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    Default on Auto Repo

    Hi just trying to seek some advice for a credit mishap that happened to my gf.

    She made some poor mistakes with an ex a few years back, purchased a car and ended up not being able to pay for it. The vehicle got repo'd. It's been like half a year-1 year and we checked out her credit score. It's in the 600s, when before she was in the 700+.

    I believe there is still an amt left on the loan, but as she is currently a student working min wage, she is unable to pay for it.

    Now my questions are, in this situation, what should she personally do to rebuild her credit? Does the loan fall off after (X) amt of years? If we ever get married, would her credit score drag mine down? Would I have to buy a house by myself b4 we get married so her score won't affect my mortgage I'm able to acquire?

    #2
    The best way to rebuild her credit is to pay the loan back.

    It will effect your ability to get a mortgage if you try to buy a house jointly. You will have to buy it on your own and have her added later unless she fixes her credit by then.
    Brian

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      #3
      Time and good behavior are what fix a low credit score. If she pays all of her bills on time every month and doesn't overextend herself, her score will gradually improve. If she uses credit cards, she should never charge more than 30% of her available balance, so if she has a $5,000 limit, she should never charge more than $1,500 - and the bills must be paid on time.

      Her credit score will not affect you unless you apply to borrow money jointly. It doesn't matter if you are married or not.
      Steve

      * Despite the high cost of living, it remains very popular.
      * Why should I pay for my daughter's education when she already knows everything?
      * There are no shortcuts to anywhere worth going.

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        #4
        Thanks for the quick responses.

        From what I know, her car got repo'd. There is still some amount left from the auto loan supposedly. She has no credit card debt and the repo/remaining amt is the only thing left asides from school loans she will be acquiring this fall.

        The problem now is, ever since this incident, she has not been using her credit card. Supposedly she has one under her parents, but she's not touched it for quite some time.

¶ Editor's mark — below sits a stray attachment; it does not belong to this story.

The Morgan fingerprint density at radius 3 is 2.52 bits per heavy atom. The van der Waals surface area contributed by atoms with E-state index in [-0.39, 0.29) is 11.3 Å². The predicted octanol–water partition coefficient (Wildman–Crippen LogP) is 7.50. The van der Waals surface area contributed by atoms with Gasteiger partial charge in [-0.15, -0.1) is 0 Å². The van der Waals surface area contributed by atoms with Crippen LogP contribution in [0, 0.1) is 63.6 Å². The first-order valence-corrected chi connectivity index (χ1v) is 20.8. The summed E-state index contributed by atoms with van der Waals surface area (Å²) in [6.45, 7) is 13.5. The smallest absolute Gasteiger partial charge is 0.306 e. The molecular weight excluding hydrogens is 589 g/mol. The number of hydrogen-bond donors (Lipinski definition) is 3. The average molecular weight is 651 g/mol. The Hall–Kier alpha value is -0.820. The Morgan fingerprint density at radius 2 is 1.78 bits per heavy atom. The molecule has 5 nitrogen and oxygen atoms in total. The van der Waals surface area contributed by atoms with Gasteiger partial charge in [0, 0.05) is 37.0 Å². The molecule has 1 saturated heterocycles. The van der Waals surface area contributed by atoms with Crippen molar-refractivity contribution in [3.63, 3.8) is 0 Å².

Regarding the married thing, I just thought I read somewhere if you were married and applying for a mortgage, the lender will look jointly or something. Maybe I misread. I was just afraid they would combine our credit scores in the future so I was trying to see how that would play out to me getting a house.

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          #5
          Originally posted by Deteria View Post
          From what I know, her car got repo'd. There is still some amount left from the auto loan supposedly. She has no credit card debt and the repo/remaining amt is the only thing left asides from school loans she will be acquiring this fall.
          It sounds like you need to learn the details of what's going on here. Your knowledge of her past regarding this situation seems a bit vague at best. If she is someone that you plan to marry and have a life with, then you must demand full disclosure concerning this situation.
          Brian

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            #6
            Originally posted by Deteria View Post
            Regarding the married thing, I just thought I read somewhere if you were married and applying for a mortgage, the lender will look jointly or something. Maybe I misread. I was just afraid they would combine our credit scores in the future so I was trying to see how that would play out to me getting a house.
            Your credit score is yours. It is only influenced by what you do. The only time her credit score becomes a factor is if you apply to borrow money jointly. If you buy a house and the loan is in your name only, her credit score won't matter, but also keep in mind that her income won't count either.
            Steve

            * Despite the high cost of living, it remains very popular.
            * Why should I pay for my daughter's education when she already knows everything?
            * There are no shortcuts to anywhere worth going.

            Comment


              #7
              It is called a deficiency balance. Those are pretty easy to take off your credit report and or settle. If you could contact the bank, most likely they would settle for a fraction of what is owed or file a few disputes with the credit reporting agencies ( make no written statement) and it should pop off since you are not the primary borrower.

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